In 1830 President Andrew Jackson mandated Ferdinand Rudolf Hassler to work out new standards for all U.S. states. According to the decision of the Congress of the United States, the British Parliamentary Standard from 1758 was introduced as the unit of length.
Another geodesist with metrology skills was to play a pivotal role in the process of internationalization of weights and measures, Carlos Ibáñez e Ibáñez de Ibero who would become the first president of both the International Geodetic Association and the International Committee for Weights and Measures.
SI prefixed forms of metre
SI prefixes can be used to denote decimal multiples and submultiples of the metre, as shown in the table below. Long distances are usually expressed in km, astronomical units (149.6 Gm), light-years (10 Pm), or parsecs (31 Pm), rather than in Mm, Gm, Tm, Pm, Em, Zm or Ym; "30 cm", "30 m", and "300 m" are more common than "3 dm", "3 dam", and "3 hm", respectively.
|Value||SI symbol||Name||Value||SI symbol||Name|
|10−1 m||dm||decimetre||101 m||dam||decametre|
|10−2 m||cm||centimetre||102 m||hm||hectometre|
|10−3 m||mm||millimetre||103 m||km||kilometre|
|10−6 m||µm||micrometre||106 m||Mm||megametre|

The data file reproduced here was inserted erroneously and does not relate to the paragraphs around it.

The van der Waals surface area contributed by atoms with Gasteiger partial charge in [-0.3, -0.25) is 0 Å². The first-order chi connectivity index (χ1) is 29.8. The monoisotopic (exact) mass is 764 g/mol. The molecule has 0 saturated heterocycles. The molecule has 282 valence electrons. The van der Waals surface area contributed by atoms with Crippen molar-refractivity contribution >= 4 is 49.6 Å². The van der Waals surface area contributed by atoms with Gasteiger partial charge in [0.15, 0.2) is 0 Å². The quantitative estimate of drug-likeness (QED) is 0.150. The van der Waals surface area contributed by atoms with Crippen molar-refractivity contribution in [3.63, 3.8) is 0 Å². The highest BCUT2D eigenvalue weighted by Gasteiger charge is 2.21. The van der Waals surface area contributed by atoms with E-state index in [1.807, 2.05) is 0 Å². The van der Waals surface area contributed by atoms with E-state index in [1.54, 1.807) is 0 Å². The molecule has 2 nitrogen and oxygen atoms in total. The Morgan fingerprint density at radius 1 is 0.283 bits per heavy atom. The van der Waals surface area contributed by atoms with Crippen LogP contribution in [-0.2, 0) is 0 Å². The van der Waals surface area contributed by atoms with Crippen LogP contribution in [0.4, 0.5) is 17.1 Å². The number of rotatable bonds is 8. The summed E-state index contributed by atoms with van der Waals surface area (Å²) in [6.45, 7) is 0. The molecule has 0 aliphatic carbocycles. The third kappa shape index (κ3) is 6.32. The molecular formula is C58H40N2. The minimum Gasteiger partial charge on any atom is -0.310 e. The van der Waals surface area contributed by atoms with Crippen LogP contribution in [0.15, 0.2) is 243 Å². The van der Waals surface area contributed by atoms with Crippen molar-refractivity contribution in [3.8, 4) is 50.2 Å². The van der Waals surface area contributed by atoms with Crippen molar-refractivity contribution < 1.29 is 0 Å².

|10−9 m||nm||nanometre||109 m||Gm||gigametre|
|10−12 m||pm||picometre||1012 m||Tm||terametre|
|10−15 m||fm||femtometre||1015 m||Pm||petametre|
|10−18 m||am||attometre||1018 m||Em||exametre|
|10−21 m||zm||zeptometre||1021 m||Zm||zettametre|
|10−24 m||ym||yoctometre||1024 m||Ym||yottametre|
Equivalents in other units
expressed in non-SI units
expressed in metric units
|1 metre||≈||1.0936||yard||1 yard||≡||0.9144||metre|
|1 metre||≈||39.370||inches||1 inch||≡||0.0254||metre|
|1 centimetre||≈||0.39370||inch||1 inch||≡||2.54||centimetres|
|1 millimetre||≈||0.039370||inch||1 inch||≡||25.4||millimetres|
|1 metre||≡||1 × 1010||ångström||1 ångström||≡||1 × 10−10||metre|
|1 nanometre||≡||10||ångström||1 ångström||≡||100||picometres|
- "≈" means "is approximately equal to";
- "≡" means "equal by definition" or "is exactly equal to".
One metre is exactly equivalent to 5 000/127 inches and to 1 250/1 143 yards.
A simple mnemonic aid exists to assist with conversion, as three "3"s:
- 1 metre is nearly equivalent to 3 feet 3+3⁄8 inches. This gives an overestimate of 0.125 mm; however, the practice of memorising such conversion formulas has been discouraged in favour of practice and visualisation of metric units.
The ancient Egyptian cubit was about 0.5 m (surviving rods are 523–529 mm). Scottish and English definitions of the ell (two cubits) were 941 mm (0.941 m) and 1143 mm (1.143 m) respectively. The ancient Parisian toise (fathom) was slightly shorter than 2 m and was standardised at exactly 2 m in the mesures usuelles system, such that 1 m was exactly 1⁄2 toise. The Russian verst was 1.0668 km. The Swedish mil was 10.688 km, but was changed to 10 km when Sweden converted to metric units.
|Wikimedia Commons has media related to Metre.|